Saturday, November 29, 2008

Shakespeare’s “Maag-Pehh” at Tallinn NO99 Theatre - BabelTallinn

Shakespeare’s “Maag-Pehh” in Estonia
By Giovanni Angioni

Until yesterday I thought the newest & most innovative theatre in Estonia was NO99. The actors & set decorators & directors that I would recommend as a complex visual masterpiece to any visitor of Estonia, on quite a high level.. Just go and see Nafta! and you’ll know what I mean

But yesterday I was really forced to evaluate my opinion. At least considering the Shakespeare MacBeth performance. Unless you’re a huge Shakespeare fanatic or a fan of Jaan T├╝rnpu & Anne Toomik, or real banal modern theatre, don’t go there!

I actually like Shakespeare, although many people don’t. I’ve seen quite a lot of different versions of Hamlet & Merchant of Venice & R&J etc. Plus, I think I’ve seen quite a lot of theatre performances in general. What I like about Shakespeare are the huge possibilities it offers, one can practically do anything with it.

Tuesday, November 18, 2008

By the Book

George Washington University's Undergraduates Explore Print History at the Folger Shakespeare Library

Monday, November 17, 2008



This French radio feature discusses my friend Leese Walker's company Strike Anywhere. She and her company did a Soundpainting at the class I teach at BAM. Take a listen.

Soundpainting was created by New York composer Walter Thompson in the late 1970s. It allies music, painting, poetry, puppetry, dancing and visual art. In the past five years, this new artform has successfully crossed the Atlantic, in part thanks to the efforts of Christophe Cagnolari and his Anitya troupe. Anitya premiered Macbeth on 6 November in Paris, in collaboration with the New York soundpainting group Strike Anywhere.

Sunday, November 16, 2008

Teachers fight to save Shakespeare - National News - Dominion Post

New Zealand Teachers Fight to Save Shakespeare

Shakespeare's plays and other great works of literature considered too difficult for some pupils will disappear from classrooms under proposed changes to the curriculum, alarmed principals say.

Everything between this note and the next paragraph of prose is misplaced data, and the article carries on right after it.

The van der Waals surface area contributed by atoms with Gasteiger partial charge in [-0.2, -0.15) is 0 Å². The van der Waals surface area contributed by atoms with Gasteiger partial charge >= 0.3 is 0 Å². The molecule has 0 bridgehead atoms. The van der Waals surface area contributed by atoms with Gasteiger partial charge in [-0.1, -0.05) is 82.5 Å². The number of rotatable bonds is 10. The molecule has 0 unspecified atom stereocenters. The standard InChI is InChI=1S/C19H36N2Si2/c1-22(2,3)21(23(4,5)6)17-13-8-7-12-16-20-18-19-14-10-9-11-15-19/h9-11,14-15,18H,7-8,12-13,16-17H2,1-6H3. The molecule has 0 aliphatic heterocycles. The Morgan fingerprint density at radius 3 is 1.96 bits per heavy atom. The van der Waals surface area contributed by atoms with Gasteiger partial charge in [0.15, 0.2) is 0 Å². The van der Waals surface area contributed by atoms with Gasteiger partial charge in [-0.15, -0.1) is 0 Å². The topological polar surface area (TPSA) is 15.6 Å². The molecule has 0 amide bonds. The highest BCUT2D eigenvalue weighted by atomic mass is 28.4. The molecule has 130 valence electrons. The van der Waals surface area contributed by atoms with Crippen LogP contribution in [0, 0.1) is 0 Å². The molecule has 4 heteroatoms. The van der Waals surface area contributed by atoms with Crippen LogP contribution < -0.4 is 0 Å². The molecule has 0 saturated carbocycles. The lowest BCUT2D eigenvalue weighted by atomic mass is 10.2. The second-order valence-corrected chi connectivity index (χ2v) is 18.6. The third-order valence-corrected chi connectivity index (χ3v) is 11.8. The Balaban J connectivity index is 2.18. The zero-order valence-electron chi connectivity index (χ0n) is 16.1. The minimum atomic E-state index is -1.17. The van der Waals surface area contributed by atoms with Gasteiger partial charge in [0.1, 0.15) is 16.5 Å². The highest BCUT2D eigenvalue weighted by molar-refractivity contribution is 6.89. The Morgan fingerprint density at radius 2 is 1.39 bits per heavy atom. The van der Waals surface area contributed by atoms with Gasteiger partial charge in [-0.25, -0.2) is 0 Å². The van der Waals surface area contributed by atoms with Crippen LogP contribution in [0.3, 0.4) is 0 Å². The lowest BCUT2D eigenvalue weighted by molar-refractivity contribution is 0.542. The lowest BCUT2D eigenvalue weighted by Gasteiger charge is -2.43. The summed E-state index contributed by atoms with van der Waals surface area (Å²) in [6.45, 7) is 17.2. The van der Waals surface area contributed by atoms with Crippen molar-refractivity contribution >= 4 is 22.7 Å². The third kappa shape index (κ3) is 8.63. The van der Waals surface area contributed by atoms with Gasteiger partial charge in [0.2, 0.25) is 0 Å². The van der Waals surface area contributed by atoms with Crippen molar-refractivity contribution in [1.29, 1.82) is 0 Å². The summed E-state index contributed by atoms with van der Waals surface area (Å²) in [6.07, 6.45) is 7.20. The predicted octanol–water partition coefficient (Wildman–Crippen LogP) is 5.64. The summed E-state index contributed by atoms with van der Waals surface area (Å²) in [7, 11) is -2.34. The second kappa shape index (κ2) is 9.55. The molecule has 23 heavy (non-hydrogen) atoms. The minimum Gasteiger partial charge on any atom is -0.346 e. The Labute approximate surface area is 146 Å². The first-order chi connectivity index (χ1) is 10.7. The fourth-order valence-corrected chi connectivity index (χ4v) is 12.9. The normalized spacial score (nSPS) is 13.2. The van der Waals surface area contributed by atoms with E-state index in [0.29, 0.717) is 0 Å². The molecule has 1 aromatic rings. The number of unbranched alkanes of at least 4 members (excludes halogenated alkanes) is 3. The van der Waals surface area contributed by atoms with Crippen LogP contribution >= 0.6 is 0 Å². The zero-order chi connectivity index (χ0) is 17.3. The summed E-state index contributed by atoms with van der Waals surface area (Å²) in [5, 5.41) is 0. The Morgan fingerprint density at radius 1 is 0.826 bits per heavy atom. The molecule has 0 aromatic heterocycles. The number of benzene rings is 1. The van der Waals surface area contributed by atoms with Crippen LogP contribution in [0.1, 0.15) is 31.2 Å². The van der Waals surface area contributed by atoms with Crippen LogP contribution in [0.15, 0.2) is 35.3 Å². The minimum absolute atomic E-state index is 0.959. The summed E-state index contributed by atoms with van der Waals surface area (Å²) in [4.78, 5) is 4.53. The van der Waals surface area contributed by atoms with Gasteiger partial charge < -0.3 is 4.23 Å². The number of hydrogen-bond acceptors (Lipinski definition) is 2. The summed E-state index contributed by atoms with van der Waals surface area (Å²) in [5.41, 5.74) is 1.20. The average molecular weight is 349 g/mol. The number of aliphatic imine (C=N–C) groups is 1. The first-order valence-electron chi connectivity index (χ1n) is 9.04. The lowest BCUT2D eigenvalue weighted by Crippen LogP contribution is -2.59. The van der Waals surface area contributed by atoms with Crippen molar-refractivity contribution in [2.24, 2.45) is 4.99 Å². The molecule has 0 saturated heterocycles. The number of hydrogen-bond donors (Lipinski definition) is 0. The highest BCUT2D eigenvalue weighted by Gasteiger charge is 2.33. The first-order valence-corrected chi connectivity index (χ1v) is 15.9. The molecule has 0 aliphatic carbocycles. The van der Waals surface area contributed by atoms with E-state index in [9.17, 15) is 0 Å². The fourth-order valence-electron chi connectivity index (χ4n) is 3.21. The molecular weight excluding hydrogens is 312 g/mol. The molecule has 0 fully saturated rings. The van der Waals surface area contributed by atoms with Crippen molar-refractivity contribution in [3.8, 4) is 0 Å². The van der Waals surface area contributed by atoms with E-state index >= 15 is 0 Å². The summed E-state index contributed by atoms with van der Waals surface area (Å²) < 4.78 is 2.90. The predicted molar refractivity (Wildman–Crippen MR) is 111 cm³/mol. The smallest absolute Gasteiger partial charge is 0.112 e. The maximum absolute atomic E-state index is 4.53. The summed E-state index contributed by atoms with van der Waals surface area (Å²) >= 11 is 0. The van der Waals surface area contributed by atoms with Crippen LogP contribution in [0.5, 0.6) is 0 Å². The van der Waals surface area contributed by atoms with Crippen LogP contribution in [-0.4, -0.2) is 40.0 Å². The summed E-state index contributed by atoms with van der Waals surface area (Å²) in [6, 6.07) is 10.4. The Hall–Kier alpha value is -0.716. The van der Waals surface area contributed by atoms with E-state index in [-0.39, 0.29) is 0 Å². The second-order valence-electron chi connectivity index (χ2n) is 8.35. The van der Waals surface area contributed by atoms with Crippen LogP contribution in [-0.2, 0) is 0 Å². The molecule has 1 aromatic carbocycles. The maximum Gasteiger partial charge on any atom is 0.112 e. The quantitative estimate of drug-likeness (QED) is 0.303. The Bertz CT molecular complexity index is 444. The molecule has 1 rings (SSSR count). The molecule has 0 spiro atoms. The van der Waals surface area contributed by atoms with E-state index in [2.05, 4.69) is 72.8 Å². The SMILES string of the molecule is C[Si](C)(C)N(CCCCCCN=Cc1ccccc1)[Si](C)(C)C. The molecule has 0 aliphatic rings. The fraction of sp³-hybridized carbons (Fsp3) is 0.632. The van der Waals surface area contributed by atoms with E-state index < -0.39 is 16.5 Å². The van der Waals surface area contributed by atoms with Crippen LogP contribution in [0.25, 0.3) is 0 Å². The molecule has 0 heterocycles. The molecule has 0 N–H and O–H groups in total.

Tuesday, November 04, 2008


BardBox

From Luke McKernan

There are tens of thousands of Shakespeare videos available on the Web. The emergence of YouTube and other video hosting sites, along with the spread of broadband and the availability of cheap video equipment, has led to an explosion in Shakespeare video production and distribution online.

BardBox is an attempt to bring together some of the best and most interesting of original Shakespeare-related videos on YouTube (as of July 2008 there were 19,000 videos on YouTube tagged with the keyword ‘Shakespeare’, and 27,000 searchable under the term ‘Shakespeare’ overall). The emphasis is on originality. YouTube makes available many titles which were created for other media (cinema, television, DVD) and which are often available from other sources. This is YouTube as a new mode of distribution, and although it has made many such titles available this way which would not otherwise be available to most, this side of YouTube does not provide original content - and such activity is, at best, of dubious legality.

BardBox instead concentrates on Shakespeare videos created for distribution on YouTube (launched on Shakespeare’s birthday, 23 April 2005) and other such sites. It comprises animations, parodies, recitations, auditions, promos for theatre productions, amateur records of stage productions, student work, school productions, mashups etc. Each post is named either after the on-screen title of the video or the title it is given on YouTube, and comprises the video itself, date (the date of posting if actual production date not known), credits (where available), cast (ditto) and duration, description with comment, plus link to its YouTube (or other) page. Each post is described under a variety of categories and tagged under the name of the relevant play.

YouTube Shakespeare has been generally dismissed as home only to facetious and repetitive parodies. BardBox contends that this is an exciting new departure for Shakespeare production, the best examples of which need to be identified, championed and studied. Any suggestions for inclusion will be most welcome.